The thought of public speaking terrified Lourdes Suarez. Upon learning about this hurdle, her mentor, Josh Weinstein, Carnival Corporation’s then-treasurer, wore a Groucho Marx-style moustache and glasses and made her practice presenting to him. The combination of humor, practice, and commitment served Suarez well, and together they developed her skill of being comfortable speaking to a room full of powerful executives. Today, she regularly presents to leadership as part of her role as vice president of global treasury for Carnival.
Suarez says a good mentor “helps the mentee find and reinforce his or her strengths, while uncovering and addressing the challenges.” She credits creative and caring mentorship for her success within the world’s largest leisure travel company.
Today, her career has flourished to where she leads financing $1 billion, state-of-the-art cruise ships and manages the treasury operations for the Miami-based company with $3 billion in operating income and over 120,000 employees. To get there, she spent fifteen years in increasingly complex roles, taking on more and more responsibilities. Through every step, Suarez credits mentoring relationships as having played a major role.
“Potential mentors are everywhere you look,” Suarez says. “Great people are often willing to invest in helping you, if you just give them the time.” Informal personal mentors, including her Cuban mother, and professional mentors, like a prominent chief financial officer, have helped Suarez unlock her potential and advance in her career.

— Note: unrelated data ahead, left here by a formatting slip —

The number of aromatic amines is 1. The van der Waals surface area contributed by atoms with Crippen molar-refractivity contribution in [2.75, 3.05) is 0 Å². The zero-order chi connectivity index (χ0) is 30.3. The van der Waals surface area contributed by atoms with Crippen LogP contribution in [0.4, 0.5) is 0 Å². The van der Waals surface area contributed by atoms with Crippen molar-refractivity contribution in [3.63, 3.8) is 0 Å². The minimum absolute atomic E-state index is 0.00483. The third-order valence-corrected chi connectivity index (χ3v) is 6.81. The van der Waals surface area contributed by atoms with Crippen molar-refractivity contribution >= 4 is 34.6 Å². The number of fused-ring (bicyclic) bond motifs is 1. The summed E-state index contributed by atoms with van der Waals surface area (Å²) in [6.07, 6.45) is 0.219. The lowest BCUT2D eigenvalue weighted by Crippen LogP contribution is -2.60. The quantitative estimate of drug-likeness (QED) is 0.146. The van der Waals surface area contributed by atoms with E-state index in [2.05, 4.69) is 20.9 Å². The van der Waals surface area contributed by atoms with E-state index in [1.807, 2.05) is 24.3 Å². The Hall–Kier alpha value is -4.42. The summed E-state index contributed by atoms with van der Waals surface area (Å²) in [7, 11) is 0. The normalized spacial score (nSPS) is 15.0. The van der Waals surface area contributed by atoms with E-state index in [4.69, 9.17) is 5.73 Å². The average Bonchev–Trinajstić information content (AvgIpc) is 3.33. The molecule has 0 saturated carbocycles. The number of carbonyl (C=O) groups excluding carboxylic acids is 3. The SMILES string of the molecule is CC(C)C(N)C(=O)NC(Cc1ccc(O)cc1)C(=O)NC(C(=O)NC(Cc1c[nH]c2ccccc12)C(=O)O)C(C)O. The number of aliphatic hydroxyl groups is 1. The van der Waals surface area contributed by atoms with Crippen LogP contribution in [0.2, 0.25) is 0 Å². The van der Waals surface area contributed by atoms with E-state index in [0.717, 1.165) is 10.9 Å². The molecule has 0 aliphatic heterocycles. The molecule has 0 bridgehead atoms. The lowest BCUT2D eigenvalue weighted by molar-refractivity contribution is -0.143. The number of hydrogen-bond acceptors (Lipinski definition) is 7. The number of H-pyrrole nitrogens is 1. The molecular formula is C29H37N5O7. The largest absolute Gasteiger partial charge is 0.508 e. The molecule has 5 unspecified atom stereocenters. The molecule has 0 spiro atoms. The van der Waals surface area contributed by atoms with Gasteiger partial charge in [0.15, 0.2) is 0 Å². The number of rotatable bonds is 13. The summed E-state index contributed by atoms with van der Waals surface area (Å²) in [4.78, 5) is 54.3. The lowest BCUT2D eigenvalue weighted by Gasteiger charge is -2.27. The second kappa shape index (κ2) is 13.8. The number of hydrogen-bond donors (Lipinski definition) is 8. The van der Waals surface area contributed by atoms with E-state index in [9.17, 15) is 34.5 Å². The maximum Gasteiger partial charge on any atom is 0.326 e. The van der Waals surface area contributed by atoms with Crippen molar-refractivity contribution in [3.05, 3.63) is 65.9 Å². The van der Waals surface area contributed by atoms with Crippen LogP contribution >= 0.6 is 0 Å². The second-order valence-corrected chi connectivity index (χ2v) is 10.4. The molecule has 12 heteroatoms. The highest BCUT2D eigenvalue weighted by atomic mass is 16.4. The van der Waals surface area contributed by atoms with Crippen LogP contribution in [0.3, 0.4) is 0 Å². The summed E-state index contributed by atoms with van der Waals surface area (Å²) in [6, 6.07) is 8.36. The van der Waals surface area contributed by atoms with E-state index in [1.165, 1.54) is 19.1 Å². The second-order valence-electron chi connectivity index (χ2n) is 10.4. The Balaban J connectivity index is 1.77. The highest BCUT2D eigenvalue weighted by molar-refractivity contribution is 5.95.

“I love being a mentor. If someone can learn a hard lesson twenty years earlier than I learned it, that’s great.”
After earning a bachelor’s degree from Florida International University and an MBA from Nova Southeastern University, Suarez started her career at Cunard in 2000, eventually shifting to its parent company, Carnival Corporation. Although she didn’t realize it at the time, Suarez’s performance impressed the organization’s CFO, David Bernstein. She found herself rising quickly through managerial roles. When he became the treasurer for Carnival Corporation, he recruited Suarez to join him first as a consultant, then as a manager, and ultimately as vice president.
Suarez recalls that she never asked the leader to enter into a formal, official mentoring relationship. Instead, Suarez focused on her performance, met with him often to solicit advice, and earned his confidence. “Mentoring was not something I sought out, but it’s something that naturally developed between us over the course of many years,” she explains. She remembers asking how to approach certain meetings, how to handle workplace conflict, and how to improve specific projects and proposals.
While the relationship taught her volumes about finance and corporate strategy, Suarez found she also wanted to learn more about issues such as women in leadership and work/life balance. That desire led her to seek the advice of her direct supervisor, Lourdes Pineda—a woman Suarez describes as “what every female executive should aspire to be.”